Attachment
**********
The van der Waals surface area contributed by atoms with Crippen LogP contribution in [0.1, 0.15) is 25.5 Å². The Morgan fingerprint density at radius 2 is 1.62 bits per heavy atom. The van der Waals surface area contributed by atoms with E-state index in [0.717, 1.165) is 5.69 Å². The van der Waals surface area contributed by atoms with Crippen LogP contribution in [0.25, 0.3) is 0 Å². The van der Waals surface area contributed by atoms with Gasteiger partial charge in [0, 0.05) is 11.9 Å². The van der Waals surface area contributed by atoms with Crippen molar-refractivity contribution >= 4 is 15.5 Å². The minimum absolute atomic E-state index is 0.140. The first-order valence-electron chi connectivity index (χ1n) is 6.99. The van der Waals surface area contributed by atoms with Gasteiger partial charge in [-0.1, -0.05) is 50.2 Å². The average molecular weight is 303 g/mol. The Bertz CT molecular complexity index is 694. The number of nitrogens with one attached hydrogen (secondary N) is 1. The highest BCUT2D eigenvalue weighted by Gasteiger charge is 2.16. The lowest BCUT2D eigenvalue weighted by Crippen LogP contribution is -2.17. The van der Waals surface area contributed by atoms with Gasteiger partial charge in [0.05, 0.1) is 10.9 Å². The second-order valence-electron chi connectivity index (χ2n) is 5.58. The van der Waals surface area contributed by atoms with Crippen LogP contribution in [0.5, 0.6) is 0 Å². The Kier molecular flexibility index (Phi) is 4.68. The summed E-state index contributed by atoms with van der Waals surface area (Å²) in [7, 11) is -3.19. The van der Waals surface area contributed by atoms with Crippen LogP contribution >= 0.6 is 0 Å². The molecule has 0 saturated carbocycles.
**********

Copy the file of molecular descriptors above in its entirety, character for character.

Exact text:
The van der Waals surface area contributed by atoms with Crippen LogP contribution in [0.1, 0.15) is 25.5 Å². The Morgan fingerprint density at radius 2 is 1.62 bits per heavy atom. The van der Waals surface area contributed by atoms with E-state index in [0.717, 1.165) is 5.69 Å². The van der Waals surface area contributed by atoms with Crippen LogP contribution in [0.25, 0.3) is 0 Å². The van der Waals surface area contributed by atoms with Gasteiger partial charge in [0, 0.05) is 11.9 Å². The van der Waals surface area contributed by atoms with Crippen molar-refractivity contribution >= 4 is 15.5 Å². The minimum absolute atomic E-state index is 0.140. The first-order valence-electron chi connectivity index (χ1n) is 6.99. The van der Waals surface area contributed by atoms with Gasteiger partial charge in [-0.1, -0.05) is 50.2 Å². The average molecular weight is 303 g/mol. The Bertz CT molecular complexity index is 694. The number of nitrogens with one attached hydrogen (secondary N) is 1. The highest BCUT2D eigenvalue weighted by Gasteiger charge is 2.16. The lowest BCUT2D eigenvalue weighted by Crippen LogP contribution is -2.17. The van der Waals surface area contributed by atoms with Gasteiger partial charge in [0.05, 0.1) is 10.9 Å². The second-order valence-electron chi connectivity index (χ2n) is 5.58. The van der Waals surface area contributed by atoms with Crippen LogP contribution in [0.5, 0.6) is 0 Å². The Kier molecular flexibility index (Phi) is 4.68. The summed E-state index contributed by atoms with van der Waals surface area (Å²) in [7, 11) is -3.19. The van der Waals surface area contributed by atoms with Crippen LogP contribution >= 0.6 is 0 Å². The molecule has 0 saturated carbocycles.